At Treiber Dermatology, dermatologists like Dr. Eric Treiber see countless patients everyday. From bumps and scrapes to moles and pimples, patients come in with irritations of all sorts. Having a keen eye is imperative in Dr. Eric Treiber’s profession, as he must determine which issues are worth investigating and which are simply the product of bad shaving technique. Often times patients come in, worried, about what they have deemed to be a cancerous growth somewhere on their body. Most of these patients have what is known as a ‘Skin Tag’.
A ‘Skin Tag’, or acrochordon, is generally a harmless overgrowth of benign skin cells. These growths, despite appearing similar to cancerous growths, are fairly harmless. Dr. Treiber estimates that over half the population is affected by such growths, often times going unnoticed by individuals entirely. They tend to form in areas where skin creases, such as the neck, breasts, armpits and groin. This is the main reason they tend to worry people, as they appear in the same area as cancerous growths.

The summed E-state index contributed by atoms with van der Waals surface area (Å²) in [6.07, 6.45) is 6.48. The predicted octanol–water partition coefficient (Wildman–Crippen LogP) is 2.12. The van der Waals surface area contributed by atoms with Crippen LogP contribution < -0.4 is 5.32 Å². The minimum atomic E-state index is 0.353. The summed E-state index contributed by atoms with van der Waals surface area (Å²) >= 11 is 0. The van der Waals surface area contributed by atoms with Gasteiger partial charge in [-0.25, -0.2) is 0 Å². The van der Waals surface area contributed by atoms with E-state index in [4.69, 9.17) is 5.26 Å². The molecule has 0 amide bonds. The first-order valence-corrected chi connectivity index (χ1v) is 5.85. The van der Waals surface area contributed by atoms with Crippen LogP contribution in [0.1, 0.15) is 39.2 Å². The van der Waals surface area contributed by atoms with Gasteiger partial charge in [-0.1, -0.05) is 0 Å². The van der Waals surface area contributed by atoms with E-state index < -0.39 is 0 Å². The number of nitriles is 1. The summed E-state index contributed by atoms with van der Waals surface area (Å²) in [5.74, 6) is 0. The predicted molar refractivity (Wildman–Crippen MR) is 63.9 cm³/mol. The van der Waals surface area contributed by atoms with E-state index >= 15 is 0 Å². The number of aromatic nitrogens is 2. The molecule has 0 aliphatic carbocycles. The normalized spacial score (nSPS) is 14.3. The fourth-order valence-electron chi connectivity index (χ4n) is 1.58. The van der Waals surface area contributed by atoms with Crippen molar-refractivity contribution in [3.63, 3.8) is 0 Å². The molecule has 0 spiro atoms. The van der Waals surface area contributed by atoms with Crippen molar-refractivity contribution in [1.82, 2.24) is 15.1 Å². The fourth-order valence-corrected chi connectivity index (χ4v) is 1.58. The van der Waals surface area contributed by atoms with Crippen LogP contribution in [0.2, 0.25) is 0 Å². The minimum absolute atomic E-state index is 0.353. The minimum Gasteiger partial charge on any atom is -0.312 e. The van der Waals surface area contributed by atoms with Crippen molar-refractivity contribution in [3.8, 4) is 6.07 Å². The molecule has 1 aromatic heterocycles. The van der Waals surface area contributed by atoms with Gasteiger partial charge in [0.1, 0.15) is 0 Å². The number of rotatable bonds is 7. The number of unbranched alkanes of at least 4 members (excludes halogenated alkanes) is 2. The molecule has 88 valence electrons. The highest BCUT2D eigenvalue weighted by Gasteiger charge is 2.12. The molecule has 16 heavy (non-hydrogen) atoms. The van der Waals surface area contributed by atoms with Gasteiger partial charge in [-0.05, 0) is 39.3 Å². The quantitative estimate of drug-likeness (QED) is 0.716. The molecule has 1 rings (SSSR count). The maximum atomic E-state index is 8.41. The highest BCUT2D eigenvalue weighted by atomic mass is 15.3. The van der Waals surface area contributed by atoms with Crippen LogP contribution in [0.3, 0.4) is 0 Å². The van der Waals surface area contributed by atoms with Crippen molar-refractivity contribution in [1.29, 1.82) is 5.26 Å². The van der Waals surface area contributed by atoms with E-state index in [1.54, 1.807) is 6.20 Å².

Although skin tags affect over half the population there are certain groups more likely to be affected. Women are particularly more susceptible, especially during pregnancy or times or hormonal stress. Also, the elderly, and those who are overweight or obese tend to have more skin tags. Genetics, however, are the most common means of predicting skin tags. They tend to run in families, passed down through the generations.
Skin tags, are usually small, round or oval shaped and hang off the skin. They aren’t dangerous, and don’t forecast skin cancer or any other diseases in later life. Any need for removal is purely cosmetic. Dr. Eric Treiber, however recommends having them removed, as they can enhance aesthetics and make it difficult to differentiate themselves from other growths over time. Dr. Treiber generally uses a scalpel to snip the skin tag off. The easiest method is through cryosurgery, freezing the growth before snipping it. Another method is by burning it off using electrolysis. Within a few minutes the procedure is completed and virtually painless. Dr. Eric Treiber recommends patients generally take 24 hours to let the area heal, and avoiding sun contact or direct contact.